Puma Energy Malawi Limited chief executive officer Dr. Davies Lanjesi says a myriad of challenges the country is facing require innovative engineering solutions.
Lanjesi said this on Friday night at the Malawi Institution of Engineers (MIE) Dinner and Dance in Blantyre under the theme: â€˜The role of engineers in economic development: Transforming Malawi from a net importer to a net exporterâ€™.
â€œMalawi apparently is mired in a situation where its exports are primarily commodities without any or substantive value added. Where are engineers whose jobs is basically to change the form of one produce to another? An important feature of commodities that are exported without much value added is that their prices keep changing,â€ he said, at a function that brought almost all engineers in the country under one roof.
Lanjesi observed that statistics show that more than 60 percent of the countryâ€™s requirements for manufactured goods are met by imports.
â€œDoes that mean that we do not have scientific minds that are able to create something from nothing? All of us spent a long time in tertiary institutions and the majority of you have experience that surpasses those who manufacture the products we import. Where are we? What are we doing about it?â€ queried Lanjesi to an attentive audience.
He wondered why Malawi which has capable engineers is failing to measure up to the market and take advantage of the opportunities that are available.
Lanjesi advised local engineers to be up to scratch not to leave contracts to foreign companies, arguingÂ doing so means externalising foreign exchange which eats up into the countryâ€™s meagre foreign currency reserves.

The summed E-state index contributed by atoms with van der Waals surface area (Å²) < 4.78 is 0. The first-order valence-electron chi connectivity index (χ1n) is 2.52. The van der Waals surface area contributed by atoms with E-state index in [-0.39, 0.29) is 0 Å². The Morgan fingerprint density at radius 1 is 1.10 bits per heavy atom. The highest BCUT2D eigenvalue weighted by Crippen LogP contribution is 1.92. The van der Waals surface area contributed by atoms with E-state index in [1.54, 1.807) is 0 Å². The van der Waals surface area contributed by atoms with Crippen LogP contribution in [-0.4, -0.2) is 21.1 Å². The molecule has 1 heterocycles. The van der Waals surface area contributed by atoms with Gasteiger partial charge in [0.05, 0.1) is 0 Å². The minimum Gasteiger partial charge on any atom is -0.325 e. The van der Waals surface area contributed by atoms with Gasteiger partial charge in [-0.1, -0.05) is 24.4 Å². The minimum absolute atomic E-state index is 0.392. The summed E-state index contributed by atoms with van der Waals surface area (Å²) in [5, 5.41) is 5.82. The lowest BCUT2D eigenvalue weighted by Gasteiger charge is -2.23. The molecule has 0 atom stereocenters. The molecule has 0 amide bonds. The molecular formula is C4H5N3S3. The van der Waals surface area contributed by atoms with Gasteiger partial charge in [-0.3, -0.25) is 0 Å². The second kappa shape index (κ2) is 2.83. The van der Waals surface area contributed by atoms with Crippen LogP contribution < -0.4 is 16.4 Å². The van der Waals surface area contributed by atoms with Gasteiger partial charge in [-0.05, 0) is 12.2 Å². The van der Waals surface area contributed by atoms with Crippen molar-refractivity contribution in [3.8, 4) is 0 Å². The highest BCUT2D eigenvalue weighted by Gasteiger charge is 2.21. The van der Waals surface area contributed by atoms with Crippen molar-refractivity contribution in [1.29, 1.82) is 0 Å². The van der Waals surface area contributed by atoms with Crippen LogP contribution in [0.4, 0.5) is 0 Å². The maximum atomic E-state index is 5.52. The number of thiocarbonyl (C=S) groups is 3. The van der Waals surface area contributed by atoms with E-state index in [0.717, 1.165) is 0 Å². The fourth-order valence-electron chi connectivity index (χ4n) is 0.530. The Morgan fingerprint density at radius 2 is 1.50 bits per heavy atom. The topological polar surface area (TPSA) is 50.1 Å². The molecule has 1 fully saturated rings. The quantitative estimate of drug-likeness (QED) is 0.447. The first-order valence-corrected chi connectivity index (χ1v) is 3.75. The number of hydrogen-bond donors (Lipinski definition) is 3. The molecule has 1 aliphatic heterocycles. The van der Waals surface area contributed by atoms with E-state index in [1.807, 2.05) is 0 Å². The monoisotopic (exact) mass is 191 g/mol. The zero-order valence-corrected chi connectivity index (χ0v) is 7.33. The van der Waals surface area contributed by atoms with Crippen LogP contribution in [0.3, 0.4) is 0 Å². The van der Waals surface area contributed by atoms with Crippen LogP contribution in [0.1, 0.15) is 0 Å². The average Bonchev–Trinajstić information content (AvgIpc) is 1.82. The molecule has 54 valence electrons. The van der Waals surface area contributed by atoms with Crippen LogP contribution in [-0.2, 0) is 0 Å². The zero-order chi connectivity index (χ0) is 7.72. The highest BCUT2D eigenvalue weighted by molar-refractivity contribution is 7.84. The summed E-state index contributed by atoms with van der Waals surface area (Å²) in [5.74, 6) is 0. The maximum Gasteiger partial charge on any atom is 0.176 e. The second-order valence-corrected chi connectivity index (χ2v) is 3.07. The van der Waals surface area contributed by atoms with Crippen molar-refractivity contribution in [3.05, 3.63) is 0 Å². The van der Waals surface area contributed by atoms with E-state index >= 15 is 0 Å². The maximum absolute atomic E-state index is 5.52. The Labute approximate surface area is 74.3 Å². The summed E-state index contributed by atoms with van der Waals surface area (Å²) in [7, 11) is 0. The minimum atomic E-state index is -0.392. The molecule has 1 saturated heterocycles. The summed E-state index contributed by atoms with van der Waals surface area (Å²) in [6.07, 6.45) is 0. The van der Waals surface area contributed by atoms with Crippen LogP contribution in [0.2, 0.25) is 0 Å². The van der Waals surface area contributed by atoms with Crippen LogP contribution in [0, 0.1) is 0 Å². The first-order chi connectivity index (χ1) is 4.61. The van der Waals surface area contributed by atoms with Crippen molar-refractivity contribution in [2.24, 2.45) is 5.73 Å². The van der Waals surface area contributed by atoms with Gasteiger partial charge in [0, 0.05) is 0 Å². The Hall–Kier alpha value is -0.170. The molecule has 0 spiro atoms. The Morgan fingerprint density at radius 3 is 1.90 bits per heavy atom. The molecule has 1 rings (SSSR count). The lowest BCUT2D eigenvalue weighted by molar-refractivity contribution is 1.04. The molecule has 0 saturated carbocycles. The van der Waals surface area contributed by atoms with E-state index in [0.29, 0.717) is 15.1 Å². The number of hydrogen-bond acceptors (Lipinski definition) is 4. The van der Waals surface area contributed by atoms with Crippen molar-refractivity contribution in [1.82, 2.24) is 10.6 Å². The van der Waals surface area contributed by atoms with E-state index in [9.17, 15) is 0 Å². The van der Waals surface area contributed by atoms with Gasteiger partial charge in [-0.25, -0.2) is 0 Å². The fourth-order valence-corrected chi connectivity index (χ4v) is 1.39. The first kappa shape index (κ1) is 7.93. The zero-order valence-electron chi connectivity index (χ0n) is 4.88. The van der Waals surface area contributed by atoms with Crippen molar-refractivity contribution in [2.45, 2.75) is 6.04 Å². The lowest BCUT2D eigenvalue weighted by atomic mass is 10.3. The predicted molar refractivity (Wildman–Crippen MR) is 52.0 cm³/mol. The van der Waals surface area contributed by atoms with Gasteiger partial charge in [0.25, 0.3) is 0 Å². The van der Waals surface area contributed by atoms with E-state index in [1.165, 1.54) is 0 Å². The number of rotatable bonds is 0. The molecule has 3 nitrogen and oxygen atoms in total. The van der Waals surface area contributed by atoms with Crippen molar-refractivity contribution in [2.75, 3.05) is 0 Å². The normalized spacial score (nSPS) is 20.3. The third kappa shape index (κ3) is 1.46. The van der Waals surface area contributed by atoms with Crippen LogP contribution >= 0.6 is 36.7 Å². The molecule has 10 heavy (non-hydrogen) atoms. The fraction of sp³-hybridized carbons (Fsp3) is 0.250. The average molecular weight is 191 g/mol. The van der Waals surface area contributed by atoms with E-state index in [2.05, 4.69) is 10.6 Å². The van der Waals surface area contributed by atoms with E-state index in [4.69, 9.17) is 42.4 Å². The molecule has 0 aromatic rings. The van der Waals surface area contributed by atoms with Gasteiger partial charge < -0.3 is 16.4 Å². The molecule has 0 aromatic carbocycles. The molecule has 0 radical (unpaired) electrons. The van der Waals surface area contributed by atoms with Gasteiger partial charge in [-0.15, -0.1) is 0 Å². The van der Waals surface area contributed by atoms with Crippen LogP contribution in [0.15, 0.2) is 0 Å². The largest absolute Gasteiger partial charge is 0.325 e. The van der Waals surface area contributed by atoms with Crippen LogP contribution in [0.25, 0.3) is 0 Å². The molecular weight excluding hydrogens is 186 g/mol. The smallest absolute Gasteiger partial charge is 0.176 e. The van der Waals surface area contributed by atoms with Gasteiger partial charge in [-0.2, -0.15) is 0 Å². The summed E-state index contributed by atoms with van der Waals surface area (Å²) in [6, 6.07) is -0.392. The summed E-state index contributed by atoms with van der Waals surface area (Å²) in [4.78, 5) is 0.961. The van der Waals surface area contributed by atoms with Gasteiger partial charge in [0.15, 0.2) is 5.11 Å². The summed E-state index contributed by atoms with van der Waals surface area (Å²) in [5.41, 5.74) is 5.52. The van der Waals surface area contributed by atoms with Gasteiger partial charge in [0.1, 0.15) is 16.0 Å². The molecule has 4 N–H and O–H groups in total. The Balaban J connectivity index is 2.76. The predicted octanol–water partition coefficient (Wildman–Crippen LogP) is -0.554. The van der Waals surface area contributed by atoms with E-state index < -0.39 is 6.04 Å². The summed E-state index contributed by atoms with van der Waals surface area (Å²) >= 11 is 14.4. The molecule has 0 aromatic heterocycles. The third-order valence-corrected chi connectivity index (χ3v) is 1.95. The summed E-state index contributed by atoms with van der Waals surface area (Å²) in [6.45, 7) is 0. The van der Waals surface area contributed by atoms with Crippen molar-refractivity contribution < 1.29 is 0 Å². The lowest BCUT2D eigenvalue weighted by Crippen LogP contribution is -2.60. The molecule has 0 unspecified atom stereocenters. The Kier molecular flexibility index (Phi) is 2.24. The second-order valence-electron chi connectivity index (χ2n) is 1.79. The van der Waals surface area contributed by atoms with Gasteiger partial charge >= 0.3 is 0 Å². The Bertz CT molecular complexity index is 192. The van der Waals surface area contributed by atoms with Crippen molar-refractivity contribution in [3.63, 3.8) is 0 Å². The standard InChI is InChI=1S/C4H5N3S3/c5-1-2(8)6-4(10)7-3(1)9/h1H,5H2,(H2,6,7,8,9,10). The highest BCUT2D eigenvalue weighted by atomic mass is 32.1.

He said when a local contractor does a job in Malawi, it means saving on foreign exchange.
Â Lanjesi did not spare Electricity Supply Corporation of Malawi (Escom) arguing the sole power supplier has â€˜highly trained and respectedâ€™ engineers, but Malawians still get explanations for power blackouts and a few solutions to resolve them.
â€œI am mindful of the mammoth gap between demand and current supply capacity. However, I believe we could have found some other innovative substitutions to keep the country supplied with power and fuel the economical growth,â€ he said.
MIE president Dr. Matthews Mtumbuka observed that engineers are the solution to the problems the world and, Malawi in particular, is facing.
â€œWe are the solution providers. We have to think deep and broad. What can we, as engineers, do to solve the problems? The world is looking up to us,â€ he said.
Mtumbuka cited motor vehicles, cell phones, aeroplanes, computers, among others, as works of engineers.
He called on engineers to think outside the box.